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3D polymer squeeze

This lump of polymer may look nice and smooth right now, but given a shove it can form complex pasterns of ridges or bumps on its surface—the result of 3D printing the harder, black material within a softer matrix.


The material’s been created by a team from MIT using a 3D printing process to accurately place rigid polymer particles within much more flexible surroundings. When compressed, the differences in stiffness cause the surface to change shape, from smooth to something else altogether. Complex computer modelling enable the team to finely tune the resulting patterns, allowing them to create bumps, ridges and other complex structures on the surface.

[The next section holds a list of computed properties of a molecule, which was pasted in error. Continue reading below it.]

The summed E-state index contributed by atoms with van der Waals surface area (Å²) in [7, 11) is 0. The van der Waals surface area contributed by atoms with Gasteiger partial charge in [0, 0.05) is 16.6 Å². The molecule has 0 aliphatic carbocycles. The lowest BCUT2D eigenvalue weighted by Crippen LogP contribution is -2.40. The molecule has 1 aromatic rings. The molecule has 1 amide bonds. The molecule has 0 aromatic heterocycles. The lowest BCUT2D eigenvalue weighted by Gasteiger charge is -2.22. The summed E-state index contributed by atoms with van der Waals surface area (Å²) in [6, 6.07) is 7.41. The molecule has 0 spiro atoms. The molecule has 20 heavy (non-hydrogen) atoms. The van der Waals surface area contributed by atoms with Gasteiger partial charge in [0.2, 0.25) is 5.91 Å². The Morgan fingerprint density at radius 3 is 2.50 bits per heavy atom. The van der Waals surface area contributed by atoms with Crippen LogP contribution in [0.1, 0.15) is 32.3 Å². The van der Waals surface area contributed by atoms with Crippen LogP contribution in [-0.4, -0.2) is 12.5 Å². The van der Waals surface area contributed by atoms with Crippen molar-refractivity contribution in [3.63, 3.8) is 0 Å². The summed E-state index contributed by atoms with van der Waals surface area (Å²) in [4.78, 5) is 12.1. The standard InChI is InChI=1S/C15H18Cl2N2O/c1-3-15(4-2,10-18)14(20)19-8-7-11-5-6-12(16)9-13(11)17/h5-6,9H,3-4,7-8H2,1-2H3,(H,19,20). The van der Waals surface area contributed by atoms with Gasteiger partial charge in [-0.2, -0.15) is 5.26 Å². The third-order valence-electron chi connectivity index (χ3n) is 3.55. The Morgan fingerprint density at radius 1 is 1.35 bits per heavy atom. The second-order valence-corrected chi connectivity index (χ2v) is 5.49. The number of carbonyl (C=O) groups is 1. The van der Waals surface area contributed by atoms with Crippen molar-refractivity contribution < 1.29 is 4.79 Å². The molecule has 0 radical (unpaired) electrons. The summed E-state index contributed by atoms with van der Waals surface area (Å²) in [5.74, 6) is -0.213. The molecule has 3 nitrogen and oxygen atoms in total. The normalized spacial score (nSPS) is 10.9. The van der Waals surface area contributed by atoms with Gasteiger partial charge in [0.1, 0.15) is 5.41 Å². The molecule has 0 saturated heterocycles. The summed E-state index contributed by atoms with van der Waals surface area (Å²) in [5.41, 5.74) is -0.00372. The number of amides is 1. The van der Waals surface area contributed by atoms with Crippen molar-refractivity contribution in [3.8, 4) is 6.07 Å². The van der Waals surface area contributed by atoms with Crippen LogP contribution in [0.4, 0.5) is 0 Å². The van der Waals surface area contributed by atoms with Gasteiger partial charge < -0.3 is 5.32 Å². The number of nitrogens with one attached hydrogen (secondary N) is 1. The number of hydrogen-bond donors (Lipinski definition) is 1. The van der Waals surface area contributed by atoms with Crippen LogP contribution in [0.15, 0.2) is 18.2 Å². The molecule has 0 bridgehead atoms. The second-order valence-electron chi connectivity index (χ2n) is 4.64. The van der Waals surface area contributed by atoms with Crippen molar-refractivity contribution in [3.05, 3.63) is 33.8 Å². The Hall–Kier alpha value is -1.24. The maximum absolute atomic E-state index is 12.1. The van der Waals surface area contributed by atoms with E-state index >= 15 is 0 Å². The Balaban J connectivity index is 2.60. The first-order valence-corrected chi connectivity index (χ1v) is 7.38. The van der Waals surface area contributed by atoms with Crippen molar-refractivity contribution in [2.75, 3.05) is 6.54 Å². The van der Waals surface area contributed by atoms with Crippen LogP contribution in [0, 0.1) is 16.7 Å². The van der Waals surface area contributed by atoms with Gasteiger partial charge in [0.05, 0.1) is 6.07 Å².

Source: Gizmodo

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